DARAA/SUWAYDA, Syria (North Press) – “Why should not I use drugs and smoke hashish” since they are so cheap? with these words, Ayhem Suleiman justified smoking his first hashish cigarette.
Suleiman, 23, a pseudonym for a young man who graduated from the Industrial Institute, hails from Suwayda Governorate, south Syria.
Suleiman’s family lives off his father’s salary, which does not exceed $20.
Suleiman told North Press that his addiction to cigarette smoking led him to try hashish, “especially since it is very cheap and easy to come by,” to find “a sort of happiness,” which developed into an addiction.
Drugs dealers in south Syria seek to sell them cheaply in an attempt to overwhelm the region with narcotics, in order to make it easier to influence teenagers and youth.
The price of a kilogram of hashish or locally known as “a palm of hashish,” varies between 50.000-75.000 Syrian Pounds (SYP, equals $7-10), and a captagon pill costs only 500 SYP ($0.068).
“I can roll one thousand joints from a kilogram of hashish, which is cheaper than regular cigarettes,” the troubled young man said.
Suleiman denounces blaming only the youth for this. “No one talks about a country being turned into a captagon warehouse, and the dealers are protected and untouched as if they sell baby formula,” he added.
Article 39 of the Syrian Laws related to drugs states the death penalty for those who smuggle, manufacture narcotic substances, and grow or smuggle narcotic plants.
The geopolitical location and the security reality in Suwayda and Daraa Governorates in southern Syria turned them into a free zone for the drug business.
After Syrian government forces took control of the southern areas of the country based on the settlement agreement of 2018, drugs smuggling has become on the rise along the border with Jordan via Suwayda and Daraa.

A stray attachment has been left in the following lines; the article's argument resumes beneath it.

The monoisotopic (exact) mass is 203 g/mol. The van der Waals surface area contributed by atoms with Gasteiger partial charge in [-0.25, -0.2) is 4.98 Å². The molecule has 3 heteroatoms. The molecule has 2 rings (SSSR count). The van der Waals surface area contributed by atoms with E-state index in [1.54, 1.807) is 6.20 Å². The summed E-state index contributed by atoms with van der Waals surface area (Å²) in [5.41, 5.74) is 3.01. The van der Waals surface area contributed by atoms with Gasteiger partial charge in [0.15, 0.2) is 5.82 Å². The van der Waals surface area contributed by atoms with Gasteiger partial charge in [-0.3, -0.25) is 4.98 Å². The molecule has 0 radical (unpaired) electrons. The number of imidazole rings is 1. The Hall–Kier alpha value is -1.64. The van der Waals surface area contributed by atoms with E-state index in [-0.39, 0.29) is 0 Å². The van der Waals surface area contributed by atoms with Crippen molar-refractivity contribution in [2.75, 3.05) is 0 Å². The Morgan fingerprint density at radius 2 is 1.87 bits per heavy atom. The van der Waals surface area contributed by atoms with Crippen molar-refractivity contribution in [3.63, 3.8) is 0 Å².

In July 2018, the opposition armed faction and government forces reached a ceasefire agreement mediated by Russia in the opposition-held areas in Daraa. Under the deal, the opposition armed factions agreed to hand over their heavy weapons in exchange for staying in Daraa, and those oppose the agreement would go to Idlib, which is under the control of Hayat Tahrir al-Sham (HTS).
According to observers, one of the most prominent consequences of Russia-Ukraine war was opening the way for Iran and its allies to position on the border with Jordan, leading to an increase in the smuggling operation of captagon.
Asef Abu Latif, who has a Ph.D. in Comparative Study on Educational Management, believes that “narcotic substances have invaded our society and obliterated its security, leading to an increase in criminal incidents, suicide, murders and robberies.”
The situation is not different in Daraa. Captagon drug factories are spreading in the villages and town of the governorate.
Khaled al-Zu’bi, a notable in the eastern countryside of Daraa, told North Press that the main reason for the increasing drug use by young people in the region is “the absence of a legal force to deter dealers, whose numbers rose significantly after 2018.”
The deteriorating economic situation “led many locals in Daraa to work in the narcotic business, which made it easy to reach large numbers of people,” al-Zu’bi said.
“The low prices of drugs” made it available for students, according to al-Zu’bi, since one narcotic pill costs 500 SYP, “making it accessible by students.”
He pointed the finger at security branches affiliated with the government forces that turn a blind eye to “drug trade, which is operated under the security officers’ noses or under the supervision of some of them.”
In December 2022, US President Joe Biden signed a bill to disrupt the drug trade and narcotics networks of Syrian President Bashar al-Assad, colloquially known as the Captagon Act.
The signing of the act came after US Congress confirmed that the captagon trade linked to the Syrian “regime” is a “transnational security threat.”
On March 6, Jordan’s King Abdullah asked for greater American support against Iranian militias using Jordan as drug transfer hub.
In January, the Jordanian Ministry of Foreign Affairs and Expatriates announced a discussion with the Russian President’s Special Envoy on Syria, Alexander Lavrentiev, about fighting increasing drug smuggling operations.